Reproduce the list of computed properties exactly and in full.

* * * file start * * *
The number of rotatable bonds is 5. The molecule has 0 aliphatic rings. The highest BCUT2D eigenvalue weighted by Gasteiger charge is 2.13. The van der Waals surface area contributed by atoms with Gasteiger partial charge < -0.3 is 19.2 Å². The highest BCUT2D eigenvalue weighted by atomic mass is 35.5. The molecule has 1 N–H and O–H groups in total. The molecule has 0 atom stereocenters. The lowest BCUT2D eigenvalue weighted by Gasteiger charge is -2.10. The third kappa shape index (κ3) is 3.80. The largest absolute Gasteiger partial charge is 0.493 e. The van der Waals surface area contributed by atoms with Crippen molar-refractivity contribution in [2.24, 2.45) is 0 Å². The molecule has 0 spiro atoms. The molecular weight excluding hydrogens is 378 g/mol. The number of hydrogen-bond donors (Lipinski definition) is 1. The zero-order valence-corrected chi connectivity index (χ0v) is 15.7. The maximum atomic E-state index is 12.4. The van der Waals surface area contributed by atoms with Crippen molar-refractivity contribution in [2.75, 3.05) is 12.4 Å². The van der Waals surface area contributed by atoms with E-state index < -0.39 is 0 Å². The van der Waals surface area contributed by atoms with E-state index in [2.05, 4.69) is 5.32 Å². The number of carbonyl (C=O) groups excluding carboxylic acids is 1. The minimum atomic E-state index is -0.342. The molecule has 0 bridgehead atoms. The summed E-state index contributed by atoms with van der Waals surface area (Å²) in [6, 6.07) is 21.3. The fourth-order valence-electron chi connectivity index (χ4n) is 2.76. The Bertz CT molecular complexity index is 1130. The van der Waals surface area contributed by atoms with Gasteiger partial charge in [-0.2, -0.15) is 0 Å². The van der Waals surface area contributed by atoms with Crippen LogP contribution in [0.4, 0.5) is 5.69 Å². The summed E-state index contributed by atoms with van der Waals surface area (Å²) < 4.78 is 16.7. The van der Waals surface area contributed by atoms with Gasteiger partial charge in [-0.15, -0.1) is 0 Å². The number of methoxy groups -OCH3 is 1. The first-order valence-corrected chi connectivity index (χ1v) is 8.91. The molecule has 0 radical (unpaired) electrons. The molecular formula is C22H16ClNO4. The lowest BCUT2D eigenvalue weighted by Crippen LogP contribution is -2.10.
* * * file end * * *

The number of rotatable bonds is 5. The molecule has 0 aliphatic rings. The highest BCUT2D eigenvalue weighted by Gasteiger charge is 2.13. The van der Waals surface area contributed by atoms with Gasteiger partial charge < -0.3 is 19.2 Å². The highest BCUT2D eigenvalue weighted by atomic mass is 35.5. The molecule has 1 N–H and O–H groups in total. The molecule has 0 atom stereocenters. The lowest BCUT2D eigenvalue weighted by Gasteiger charge is -2.10. The third kappa shape index (κ3) is 3.80. The largest absolute Gasteiger partial charge is 0.493 e. The van der Waals surface area contributed by atoms with Crippen molar-refractivity contribution in [2.24, 2.45) is 0 Å². The molecule has 0 spiro atoms. The molecular weight excluding hydrogens is 378 g/mol. The number of hydrogen-bond donors (Lipinski definition) is 1. The zero-order valence-corrected chi connectivity index (χ0v) is 15.7. The maximum atomic E-state index is 12.4. The van der Waals surface area contributed by atoms with Crippen molar-refractivity contribution in [2.75, 3.05) is 12.4 Å². The van der Waals surface area contributed by atoms with E-state index < -0.39 is 0 Å². The van der Waals surface area contributed by atoms with E-state index in [2.05, 4.69) is 5.32 Å². The number of carbonyl (C=O) groups excluding carboxylic acids is 1. The minimum atomic E-state index is -0.342. The molecule has 0 bridgehead atoms. The summed E-state index contributed by atoms with van der Waals surface area (Å²) in [6, 6.07) is 21.3. The fourth-order valence-electron chi connectivity index (χ4n) is 2.76. The Bertz CT molecular complexity index is 1130. The van der Waals surface area contributed by atoms with Gasteiger partial charge in [-0.2, -0.15) is 0 Å². The van der Waals surface area contributed by atoms with Crippen LogP contribution in [0.4, 0.5) is 5.69 Å². The summed E-state index contributed by atoms with van der Waals surface area (Å²) < 4.78 is 16.7. The van der Waals surface area contributed by atoms with Gasteiger partial charge in [-0.15, -0.1) is 0 Å². The number of methoxy groups -OCH3 is 1. The first-order valence-corrected chi connectivity index (χ1v) is 8.91. The molecule has 0 radical (unpaired) electrons. The molecular formula is C22H16ClNO4. The lowest BCUT2D eigenvalue weighted by Crippen LogP contribution is -2.10.